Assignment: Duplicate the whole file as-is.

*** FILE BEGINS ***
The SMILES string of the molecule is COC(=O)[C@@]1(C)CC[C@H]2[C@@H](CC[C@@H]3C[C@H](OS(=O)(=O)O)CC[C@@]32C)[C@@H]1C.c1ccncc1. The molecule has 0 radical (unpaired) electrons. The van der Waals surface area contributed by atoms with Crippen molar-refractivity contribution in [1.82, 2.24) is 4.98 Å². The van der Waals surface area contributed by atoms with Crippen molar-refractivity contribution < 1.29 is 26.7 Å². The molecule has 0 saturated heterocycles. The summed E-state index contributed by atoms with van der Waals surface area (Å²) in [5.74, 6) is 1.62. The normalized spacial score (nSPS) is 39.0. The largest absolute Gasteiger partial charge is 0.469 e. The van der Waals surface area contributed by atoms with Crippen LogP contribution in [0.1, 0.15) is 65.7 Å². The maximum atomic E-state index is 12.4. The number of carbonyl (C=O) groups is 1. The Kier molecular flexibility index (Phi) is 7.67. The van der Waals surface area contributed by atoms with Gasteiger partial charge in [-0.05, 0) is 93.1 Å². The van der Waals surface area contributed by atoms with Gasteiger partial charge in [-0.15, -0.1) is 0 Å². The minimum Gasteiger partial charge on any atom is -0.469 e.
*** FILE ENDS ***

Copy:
The SMILES string of the molecule is COC(=O)[C@@]1(C)CC[C@H]2[C@@H](CC[C@@H]3C[C@H](OS(=O)(=O)O)CC[C@@]32C)[C@@H]1C.c1ccncc1. The molecule has 0 radical (unpaired) electrons. The van der Waals surface area contributed by atoms with Crippen molar-refractivity contribution in [1.82, 2.24) is 4.98 Å². The van der Waals surface area contributed by atoms with Crippen molar-refractivity contribution < 1.29 is 26.7 Å². The molecule has 0 saturated heterocycles. The summed E-state index contributed by atoms with van der Waals surface area (Å²) in [5.74, 6) is 1.62. The normalized spacial score (nSPS) is 39.0. The largest absolute Gasteiger partial charge is 0.469 e. The van der Waals surface area contributed by atoms with Crippen LogP contribution in [0.1, 0.15) is 65.7 Å². The maximum atomic E-state index is 12.4. The number of carbonyl (C=O) groups is 1. The Kier molecular flexibility index (Phi) is 7.67. The van der Waals surface area contributed by atoms with Gasteiger partial charge in [-0.05, 0) is 93.1 Å². The van der Waals surface area contributed by atoms with Gasteiger partial charge in [-0.15, -0.1) is 0 Å². The minimum Gasteiger partial charge on any atom is -0.469 e.